This paper advances a frequentist framework based on convex sets of probability distributions. From a sequence of outcomes generated by repetitive experiments, we are able to learn meaningful convex sets of probability distributions from the data. This learning is accomplished using estimators that examine relative frequencies over a finite collection of subsequences of the data. The estimators are guaranteed in a strong sense (i.e., with asymptotic certainty) to dominate the convex set of distributions that generated the data. Our theorems also demonstrate that any estimator based on a finite collection of subsequences can always be improved.
The work started by Walley and Fine and extended in this paper opens several important doors for advocates of belief representations based on convex sets of distributions. First, it demonstrates that these representations can actually be learned from observed data. Second, and perhaps most importantly, is that the connection to observed outcomes addresses what has been a critical weakness of these convex set representations. Bayesians have had the philosophical upper hand primarily because of the connection between probability and observed frequency. Among other things, this connection implies that it is possible to detect when a Bayesian degree of belief is or is not properly calibrated. No such notion has previously been possible for convex set representations of belief. We now know that the connection of subjective probability to observed frequencies is not exclusive property of the Bayesian interpretation, but can indeed be enjoyed by belief frameworks based on credal sets as well.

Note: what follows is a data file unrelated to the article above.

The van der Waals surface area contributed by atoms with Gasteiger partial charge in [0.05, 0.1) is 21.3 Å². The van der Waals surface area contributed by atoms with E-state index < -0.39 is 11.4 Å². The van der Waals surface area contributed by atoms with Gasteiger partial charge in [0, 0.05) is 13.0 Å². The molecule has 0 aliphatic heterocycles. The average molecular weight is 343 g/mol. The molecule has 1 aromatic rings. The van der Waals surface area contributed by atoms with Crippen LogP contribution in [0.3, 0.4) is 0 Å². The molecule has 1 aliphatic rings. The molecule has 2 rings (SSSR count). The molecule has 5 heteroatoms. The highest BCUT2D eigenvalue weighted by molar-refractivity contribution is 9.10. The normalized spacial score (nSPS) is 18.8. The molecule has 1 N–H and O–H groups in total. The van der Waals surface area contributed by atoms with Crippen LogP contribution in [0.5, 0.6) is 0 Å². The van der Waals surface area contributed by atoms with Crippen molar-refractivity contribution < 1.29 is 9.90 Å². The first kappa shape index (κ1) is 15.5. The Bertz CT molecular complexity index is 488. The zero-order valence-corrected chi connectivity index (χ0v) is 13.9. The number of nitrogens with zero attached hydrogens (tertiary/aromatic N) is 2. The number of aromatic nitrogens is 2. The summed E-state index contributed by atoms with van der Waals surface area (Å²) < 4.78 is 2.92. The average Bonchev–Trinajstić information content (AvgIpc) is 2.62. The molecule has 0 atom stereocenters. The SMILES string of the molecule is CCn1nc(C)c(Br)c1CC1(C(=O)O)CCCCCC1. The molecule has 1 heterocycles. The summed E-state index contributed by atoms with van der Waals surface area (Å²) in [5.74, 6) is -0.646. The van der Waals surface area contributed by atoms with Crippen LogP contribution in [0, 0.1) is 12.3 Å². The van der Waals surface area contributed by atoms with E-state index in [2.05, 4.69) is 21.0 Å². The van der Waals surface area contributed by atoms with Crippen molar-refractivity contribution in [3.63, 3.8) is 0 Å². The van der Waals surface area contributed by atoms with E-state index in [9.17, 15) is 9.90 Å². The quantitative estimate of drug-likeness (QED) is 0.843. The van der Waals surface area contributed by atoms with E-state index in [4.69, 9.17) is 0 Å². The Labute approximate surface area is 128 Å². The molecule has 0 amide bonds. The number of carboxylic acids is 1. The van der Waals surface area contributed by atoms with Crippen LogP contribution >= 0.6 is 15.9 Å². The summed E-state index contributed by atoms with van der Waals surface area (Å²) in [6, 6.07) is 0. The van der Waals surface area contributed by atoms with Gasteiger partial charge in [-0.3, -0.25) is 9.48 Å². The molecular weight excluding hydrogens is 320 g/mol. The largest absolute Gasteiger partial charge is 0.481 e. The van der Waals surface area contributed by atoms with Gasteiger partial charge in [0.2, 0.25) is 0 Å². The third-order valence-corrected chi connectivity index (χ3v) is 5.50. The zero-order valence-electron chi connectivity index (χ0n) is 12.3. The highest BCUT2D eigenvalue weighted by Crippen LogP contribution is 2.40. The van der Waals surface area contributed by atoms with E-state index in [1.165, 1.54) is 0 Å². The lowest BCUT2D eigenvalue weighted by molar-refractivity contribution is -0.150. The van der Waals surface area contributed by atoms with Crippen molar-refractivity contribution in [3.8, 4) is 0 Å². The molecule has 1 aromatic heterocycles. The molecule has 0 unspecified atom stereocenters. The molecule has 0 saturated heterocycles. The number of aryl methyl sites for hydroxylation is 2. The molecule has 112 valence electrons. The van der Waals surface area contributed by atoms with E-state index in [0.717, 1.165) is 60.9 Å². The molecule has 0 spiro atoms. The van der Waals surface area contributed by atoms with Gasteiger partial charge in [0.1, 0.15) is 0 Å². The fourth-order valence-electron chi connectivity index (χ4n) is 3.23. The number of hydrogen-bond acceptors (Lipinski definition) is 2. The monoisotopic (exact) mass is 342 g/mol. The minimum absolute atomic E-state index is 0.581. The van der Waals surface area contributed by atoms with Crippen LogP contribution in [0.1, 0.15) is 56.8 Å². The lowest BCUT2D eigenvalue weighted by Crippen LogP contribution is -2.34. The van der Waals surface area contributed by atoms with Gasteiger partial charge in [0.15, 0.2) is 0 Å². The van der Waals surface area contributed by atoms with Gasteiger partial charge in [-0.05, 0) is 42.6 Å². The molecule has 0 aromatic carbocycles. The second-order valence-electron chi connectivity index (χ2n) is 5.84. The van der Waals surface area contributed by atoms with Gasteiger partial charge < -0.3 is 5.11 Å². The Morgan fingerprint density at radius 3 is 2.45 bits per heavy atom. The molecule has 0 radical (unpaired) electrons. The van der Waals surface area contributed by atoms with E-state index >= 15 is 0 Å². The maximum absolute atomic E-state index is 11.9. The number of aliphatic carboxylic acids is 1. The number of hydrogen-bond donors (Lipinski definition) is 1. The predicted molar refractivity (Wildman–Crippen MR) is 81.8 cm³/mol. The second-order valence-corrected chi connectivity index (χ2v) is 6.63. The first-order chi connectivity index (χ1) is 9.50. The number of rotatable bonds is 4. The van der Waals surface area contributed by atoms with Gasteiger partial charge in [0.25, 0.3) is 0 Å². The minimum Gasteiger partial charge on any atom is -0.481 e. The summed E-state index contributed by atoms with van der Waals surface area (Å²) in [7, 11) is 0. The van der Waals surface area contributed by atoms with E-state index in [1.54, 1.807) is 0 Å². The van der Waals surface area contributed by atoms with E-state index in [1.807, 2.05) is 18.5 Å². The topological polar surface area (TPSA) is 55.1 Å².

Sun Jun 29 22:16:40 EDT 1997